When Anne Boleyn falls to the executioner’s ax on a cold spring morning in 1536, Anne Seymour knows her family faces peril. As alliances shift and conspiracies multiply, the Seymours plot to establish their place in the treacherous court of King Henry VIII, where a courtier’s fate is decided by the whims of a hot-tempered and fickle monarch.
Lady Anne’s own sister-in-law, Jane Seymour, soon takes Anne Boleyn’s place as queen. But if Jane cannot give King Henry a son, history portends that she, too, will be executed or set aside—and her family with her. In desperation, Lady Anne throws herself into the intoxicating intrigue of the Tudor court, determined to ensure the success of the new queen’s marriage and the elevation of the Seymour family to a more powerful position. Soon her machinations earn her a reputation as a viper in a den of rabbits. In a game of betrayal and favor, will her family’s rise be worth the loss of her soul?
I don’t know about you, but I hope the first person trend in historical fiction will disappear soon. It’s been over done. And I’m really tired of it. It’s too restricting. I’m an omniscient reader. I want to know everything that’s going on in the world a writer has created for me, what every character does, thinks, and feels. The first person narrator can tell me only what she experiences and what she thinks other believe and feel. It’s hard for me to get into that.
I know that first person narration is supposed to let readers better identify and empathise with the protagonist. But that only works when the protagonist is strong, well-rounded, and intriguing. Anne Stanhope Seymour, sister-in-law of Queen Jane Seymour and aunt-by-marriage of her son Edward, is simply not an interesting enough character to keep the reader glued to listen to her story.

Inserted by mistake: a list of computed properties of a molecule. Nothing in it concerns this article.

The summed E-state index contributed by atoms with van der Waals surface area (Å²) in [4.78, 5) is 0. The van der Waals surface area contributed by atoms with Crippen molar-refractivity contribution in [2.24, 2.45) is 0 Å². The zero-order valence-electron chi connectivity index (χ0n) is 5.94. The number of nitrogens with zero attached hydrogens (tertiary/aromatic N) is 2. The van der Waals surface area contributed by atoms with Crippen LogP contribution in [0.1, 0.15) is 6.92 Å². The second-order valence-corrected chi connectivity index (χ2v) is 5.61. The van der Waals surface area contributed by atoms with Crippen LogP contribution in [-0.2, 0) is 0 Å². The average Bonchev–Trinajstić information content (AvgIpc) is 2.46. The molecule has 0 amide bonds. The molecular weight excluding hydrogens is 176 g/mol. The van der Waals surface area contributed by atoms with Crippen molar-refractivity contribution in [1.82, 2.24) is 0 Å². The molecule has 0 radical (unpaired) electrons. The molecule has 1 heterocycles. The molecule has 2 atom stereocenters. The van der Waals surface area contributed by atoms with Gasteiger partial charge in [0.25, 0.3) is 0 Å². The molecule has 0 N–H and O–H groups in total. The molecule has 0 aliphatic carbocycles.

I hoped it wold be different. I love reading historical fiction novels told by characters that are usually relegated to the sidelines. They often offer a different perspective on well-known historical events. Anne, as wife of Edward Seymour and a relative by marriage of the Tudors, was at the heart of the court and its intrigues. Her family faced all sorts of perils.
She’s supposed to throw herself deep into these intrigues, but in truth, she doesn’t do much, apart from pointing pretty women in the King’s direction, hoping he’ll either bed or marry them. The rest of the time she’s busy seeking revenge on the people who badly abused her (we are told she plays a part in their downfall but how exactly is never revealed – so much for intrigue) and pining over her loves for her husband and her lover. Problem is, she never falls hard for either of them, so even the romance aspect of the novel is pretty lukewarm.
In the end, even though Anne Stanhope Seymour is the protagonist of the novel, to the reader she still feels more like a bystander. That’s why I would have much preferred the third person narration. There is so much going on in this story but, because Anne tells it, we only get a glimpse of it. And it’s probably not even the most interesting glimpse either.
Having said that, the writing is beautiful. It’s what kept me coming back to this book. Knight has a wonderful way with words. The world she conjures up is so vivid. She just needs to let her heroines take a more active role in their own stories.
I know that would result in historical inaccuracies. Tudor women were usually pawns with no will of her own. At least they were not allowed to express any will of their own. But My Lady Viper, like all historical novels, already has its fair share of inaccuracies. Might as well have added one or two more to make the story more engaging.
Beautifully written, My Lady Viper suffers from the use of the first person narration. The protagonist, Lady Stanhope Seymour, is just not interesting enough to pull it off.
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